Trauma-Informed Mindfulness: Relationship Building through Music

Sam Himelstein has developed several basic principles and a series of guidelines to assist mindfulness teachers to sensitively work with people who are impacted by trauma. While these principles have been developed over more than a decade working with trauma-impacted teens, the principles and guidelines are also relevant to anyone working with adults who have experienced trauma. 

Relationship building through music

In his podcast interview with David Treleaven, Sam discussed a particular case that was a primary catalyst to the development of his principles and guidelines.  He provides a more detailed discussion of the case in his blog post, Trauma-Informed Mindfulness with Teenagers – 9 Guidelines.  The case involved a 17-year-old high school student, Jeanette, who had experienced a traumatic childhood with many categories of traumatic events in her life, including drug addiction of her father.  She had approached Sam, a registered psychologist, for help with her trauma-related issues.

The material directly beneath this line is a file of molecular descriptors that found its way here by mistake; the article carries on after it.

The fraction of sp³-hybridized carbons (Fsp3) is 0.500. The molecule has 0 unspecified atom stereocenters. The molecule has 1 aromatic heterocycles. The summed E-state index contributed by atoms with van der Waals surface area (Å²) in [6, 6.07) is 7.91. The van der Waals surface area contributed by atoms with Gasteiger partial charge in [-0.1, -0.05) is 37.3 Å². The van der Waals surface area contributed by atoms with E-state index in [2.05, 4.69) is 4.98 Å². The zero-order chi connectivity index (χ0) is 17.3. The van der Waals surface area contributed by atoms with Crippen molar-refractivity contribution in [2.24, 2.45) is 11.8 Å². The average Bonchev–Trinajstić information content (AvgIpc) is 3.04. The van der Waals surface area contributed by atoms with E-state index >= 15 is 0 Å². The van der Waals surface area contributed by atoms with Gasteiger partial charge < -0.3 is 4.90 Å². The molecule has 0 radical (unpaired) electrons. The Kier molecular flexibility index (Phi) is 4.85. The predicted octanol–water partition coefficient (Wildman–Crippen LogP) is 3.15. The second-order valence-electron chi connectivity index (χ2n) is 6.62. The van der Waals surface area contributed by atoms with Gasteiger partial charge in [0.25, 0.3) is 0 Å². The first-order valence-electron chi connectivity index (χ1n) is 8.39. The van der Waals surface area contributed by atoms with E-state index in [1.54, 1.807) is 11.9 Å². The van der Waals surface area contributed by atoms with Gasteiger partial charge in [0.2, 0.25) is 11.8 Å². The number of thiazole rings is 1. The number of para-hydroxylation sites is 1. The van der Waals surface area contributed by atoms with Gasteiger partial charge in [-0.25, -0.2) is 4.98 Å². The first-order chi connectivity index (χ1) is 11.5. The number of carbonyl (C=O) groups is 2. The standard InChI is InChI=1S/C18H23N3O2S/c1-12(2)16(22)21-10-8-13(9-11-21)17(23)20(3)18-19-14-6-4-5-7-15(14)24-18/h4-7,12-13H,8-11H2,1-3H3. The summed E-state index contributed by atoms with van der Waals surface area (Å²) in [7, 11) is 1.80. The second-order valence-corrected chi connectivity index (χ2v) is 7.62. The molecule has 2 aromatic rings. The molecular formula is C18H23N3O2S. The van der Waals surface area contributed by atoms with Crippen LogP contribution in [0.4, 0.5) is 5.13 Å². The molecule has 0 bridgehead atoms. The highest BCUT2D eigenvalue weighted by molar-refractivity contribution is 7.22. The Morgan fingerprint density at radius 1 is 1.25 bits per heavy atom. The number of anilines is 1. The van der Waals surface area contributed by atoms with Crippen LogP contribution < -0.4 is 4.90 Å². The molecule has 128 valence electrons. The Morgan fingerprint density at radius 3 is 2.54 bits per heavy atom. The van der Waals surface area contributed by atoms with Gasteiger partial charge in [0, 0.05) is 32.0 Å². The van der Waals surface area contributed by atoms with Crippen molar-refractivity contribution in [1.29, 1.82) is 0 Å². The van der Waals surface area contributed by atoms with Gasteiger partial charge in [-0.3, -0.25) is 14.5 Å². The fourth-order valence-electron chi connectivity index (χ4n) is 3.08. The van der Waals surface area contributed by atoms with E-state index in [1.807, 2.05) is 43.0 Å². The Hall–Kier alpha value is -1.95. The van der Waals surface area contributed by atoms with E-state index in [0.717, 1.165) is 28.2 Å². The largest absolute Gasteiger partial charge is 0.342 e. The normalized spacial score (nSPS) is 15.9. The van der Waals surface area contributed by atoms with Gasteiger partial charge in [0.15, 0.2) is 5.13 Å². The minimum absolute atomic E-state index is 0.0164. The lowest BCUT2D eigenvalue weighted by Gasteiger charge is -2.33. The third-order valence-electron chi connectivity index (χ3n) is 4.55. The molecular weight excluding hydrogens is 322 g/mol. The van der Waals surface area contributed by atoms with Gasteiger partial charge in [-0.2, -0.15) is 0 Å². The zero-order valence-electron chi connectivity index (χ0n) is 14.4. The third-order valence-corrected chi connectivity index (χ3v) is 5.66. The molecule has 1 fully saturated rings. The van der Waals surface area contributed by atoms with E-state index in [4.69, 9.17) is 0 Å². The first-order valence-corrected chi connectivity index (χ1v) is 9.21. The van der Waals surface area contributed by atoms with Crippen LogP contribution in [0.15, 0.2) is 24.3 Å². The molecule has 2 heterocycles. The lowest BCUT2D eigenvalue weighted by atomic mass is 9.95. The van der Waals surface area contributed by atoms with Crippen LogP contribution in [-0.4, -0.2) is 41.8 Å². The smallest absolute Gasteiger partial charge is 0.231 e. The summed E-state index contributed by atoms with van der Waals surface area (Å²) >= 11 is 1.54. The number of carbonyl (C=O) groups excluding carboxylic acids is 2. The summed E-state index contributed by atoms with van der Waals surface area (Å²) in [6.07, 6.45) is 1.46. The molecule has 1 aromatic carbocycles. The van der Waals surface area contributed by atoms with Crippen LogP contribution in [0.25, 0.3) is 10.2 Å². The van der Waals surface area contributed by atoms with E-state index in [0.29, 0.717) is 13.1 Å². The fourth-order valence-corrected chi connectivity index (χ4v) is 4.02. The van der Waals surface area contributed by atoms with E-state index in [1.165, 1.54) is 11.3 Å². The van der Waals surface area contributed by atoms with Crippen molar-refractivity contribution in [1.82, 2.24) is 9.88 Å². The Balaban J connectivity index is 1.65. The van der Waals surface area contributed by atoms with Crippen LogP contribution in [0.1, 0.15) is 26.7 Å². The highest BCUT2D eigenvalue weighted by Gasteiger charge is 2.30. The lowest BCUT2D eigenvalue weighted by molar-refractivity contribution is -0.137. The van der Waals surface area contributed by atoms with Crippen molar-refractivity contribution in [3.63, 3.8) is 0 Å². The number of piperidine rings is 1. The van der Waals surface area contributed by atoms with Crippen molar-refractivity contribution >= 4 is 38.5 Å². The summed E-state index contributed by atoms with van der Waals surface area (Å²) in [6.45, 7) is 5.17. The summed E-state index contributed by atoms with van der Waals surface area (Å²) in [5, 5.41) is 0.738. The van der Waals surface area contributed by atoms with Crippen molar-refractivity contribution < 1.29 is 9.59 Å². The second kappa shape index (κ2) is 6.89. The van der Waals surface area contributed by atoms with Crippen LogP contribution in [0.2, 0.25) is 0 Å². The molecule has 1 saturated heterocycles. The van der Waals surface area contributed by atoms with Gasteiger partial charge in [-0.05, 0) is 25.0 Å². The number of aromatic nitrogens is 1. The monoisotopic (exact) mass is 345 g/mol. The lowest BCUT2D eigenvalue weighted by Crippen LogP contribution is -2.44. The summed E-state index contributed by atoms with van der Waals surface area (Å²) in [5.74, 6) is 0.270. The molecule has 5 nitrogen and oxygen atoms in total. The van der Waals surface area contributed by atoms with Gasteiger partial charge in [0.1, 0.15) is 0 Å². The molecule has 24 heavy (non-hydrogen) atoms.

During initial psychotherapy treatment, Sam was helping her to locate her estranged father so she could establish a connection with him.  However, before this reconnection happened, the young woman learned that her father had died from a drug overdose.  This intensified her trauma and when she presented at Sam’s clinic after the death of her father, she was unable to talk about her father, follow a line of discussion or formulate coherent sentences.  Sam described this in terms of “her brain down regulating”.